The miracle of inclusive schooling

At three and half years, Sam was a borderline spastic child with cognitive gaps regarding colour and number concepts, slurred speech and mild physical disability. The child did not have control over his bladder. His poor health did not allow him to concentrate on any activity in preschool. He was also a chronic absentee from preschool. He struggled to express himself. This was the Sam I first met, three years ago.

But today, thanks to his mother’s determination and inclusive preschooling, Sam is in a mainstream school, doing wonderfully well in academics. How did this happen?

There are certain things that helped Sam at school, which used a sociocentric model to deal with such children:

  •  Accepting the child as he was.
  •  Counselling the parents to accept him to as he was (There were many counselling sessions to support the parents, especially the mother).
  • Care and co-operation of peers and facilitators.
  • Acceptance and help from peers.
  • Treating Sam and other normal children the same.
  • Encouraging even the little things that he did.
  • Providing age-appropriate life skills.
  • Training the child to question “why”? , thereby giving him self confidence.
  • Providing a child-friendly environment for freedom of expression.
  • Using multiple activities to strengthen each concept.

 By the end of 8th month, after continuous individualized interaction with the chief facilitator, the ice was broken and the child started interacting positively. There was no looking back after this. Though the child mastered preschool programs and learnt about animals, fruits, vegetables, transport, parts of the body, plants, and shapes, lacuna was identified when it came to recognizing and recalling the alphabet and numbers. The child also found it difficult to identify colours. At this point, Montessori equipment was used to teach him the alphabet and numbers. Sam’s mother also worked  with him at home reinforcing alphabet and number recognition. The same alphabet and numbers were also taught using clay modelling, colouring, pasting, picture books and educational CDs. The child started responding to the alphabet and numbers with lines and strokes. With help from the school and the mother, the child learnt to recognize and recall the alphabet and numbers by the end of the academic year. Simultaneously, the chief facilitator started to work on Sam’s colour identification problem. Initially, but it was frustrating to see that though the child could repeat the colour, he still failed to recognize it when he was shown another object of the same colour. As summer vacation set in, the academic year had come to a close. Therefore, the parents were requested to talk to Sam regarding primary colours at home during the vacation.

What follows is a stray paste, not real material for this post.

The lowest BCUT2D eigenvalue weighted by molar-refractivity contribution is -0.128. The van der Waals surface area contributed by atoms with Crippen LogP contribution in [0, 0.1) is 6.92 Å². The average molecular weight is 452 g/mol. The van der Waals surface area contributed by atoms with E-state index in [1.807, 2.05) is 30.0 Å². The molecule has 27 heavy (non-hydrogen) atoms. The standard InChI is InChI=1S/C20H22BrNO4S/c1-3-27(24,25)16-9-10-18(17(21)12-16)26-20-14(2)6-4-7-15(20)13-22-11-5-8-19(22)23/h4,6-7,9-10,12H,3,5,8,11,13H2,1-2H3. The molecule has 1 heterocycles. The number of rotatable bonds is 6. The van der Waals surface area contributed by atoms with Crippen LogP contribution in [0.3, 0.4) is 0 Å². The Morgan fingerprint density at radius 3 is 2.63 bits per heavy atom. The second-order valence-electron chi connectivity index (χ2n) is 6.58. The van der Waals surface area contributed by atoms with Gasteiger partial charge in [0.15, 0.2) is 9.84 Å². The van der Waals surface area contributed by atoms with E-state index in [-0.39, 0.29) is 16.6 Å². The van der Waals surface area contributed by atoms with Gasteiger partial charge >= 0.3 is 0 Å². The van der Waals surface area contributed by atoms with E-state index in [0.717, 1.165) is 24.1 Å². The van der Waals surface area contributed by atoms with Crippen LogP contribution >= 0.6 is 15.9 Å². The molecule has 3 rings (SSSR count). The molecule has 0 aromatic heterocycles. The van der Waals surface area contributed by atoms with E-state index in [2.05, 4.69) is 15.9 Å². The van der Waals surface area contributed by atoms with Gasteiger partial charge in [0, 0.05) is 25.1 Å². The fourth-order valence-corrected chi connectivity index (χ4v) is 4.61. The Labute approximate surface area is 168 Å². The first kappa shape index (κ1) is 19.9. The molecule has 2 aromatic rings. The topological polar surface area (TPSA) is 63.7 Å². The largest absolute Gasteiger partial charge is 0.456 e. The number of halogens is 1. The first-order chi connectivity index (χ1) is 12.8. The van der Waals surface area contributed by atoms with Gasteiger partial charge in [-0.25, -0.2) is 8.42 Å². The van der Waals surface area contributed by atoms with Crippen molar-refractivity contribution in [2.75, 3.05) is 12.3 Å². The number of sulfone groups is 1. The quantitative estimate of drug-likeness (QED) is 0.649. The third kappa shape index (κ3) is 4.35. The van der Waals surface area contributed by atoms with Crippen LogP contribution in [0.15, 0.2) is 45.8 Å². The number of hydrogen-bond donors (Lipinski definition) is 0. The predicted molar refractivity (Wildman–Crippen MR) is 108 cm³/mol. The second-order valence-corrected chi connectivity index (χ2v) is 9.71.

When Sam came back for the next academic year, we had to start working on his colour concepts, alphabet and numbers all over again. But the most heartening factor was there was learning readiness and prior experience, which greatly helped. Again using multiple methods and strategies we helped him master the alphabet and numbers. But helping him master the colour concept was still a dream, as he always got confused with colours. At this point, we came up with an innovative program to use a single colour for the whole week and requested the mother to send the child dressed in the same colour dress for the whole week, and if the colour of the week was red, us and his mother would talk only about red objects throughout the week, slowly the child started responding to the intervention program, which was reinforced at all given instances, consciously by the facilitators as well as the mother.

 At the same time, the parents were also encouraged to send the child for physio therapy as well as speech therapy. The parents initially started with physio therapy, which greatly helped Sam gain his physical balance while walking, the school also provided a lot of physical activities like hopping, running, jumping, stretching, bending, etc., to strengthen his therapy program. By the end of the therapy, Sam could balance himself while walking as any normal child could, instead of dragging his left foot. Whenever Sam felt off balance, there was always little Vishal or little Adi to support him. Such was the peer support. This is the greatest boon of inclusion, where the children and the caregivers wholly accept the child for who he is and are always there for him.

At the middle of the third year in preschool, the child was introduced to speech therapy and this helped him reduce the slur in his speech. By then, the child had mastered the essentials of preschooling. As “Kindler’s Corner Preschool” offers preschooling only till Prep II, it was suggested that Sam be admitted to a mainstream school. During the screening test for admission, the child cleared all the questions himself, and today Sam is studying I std, in a state board school, doing wonderfully well.  

Through this journey with Sam, I as a facilitator observed the amount of confidence the child had gathered over the three years due to the positive and encouraging environment. This success has given me a world of satisfaction and impetus to help more differently-abled children. Today, Sam is a normal child in aspects of cognitive, linguistic, emotional and psychomotor domains. Though older than his classmates in Std I, the child has been successfully mainstreamed. This is the miracle of inclusive schooling.
 

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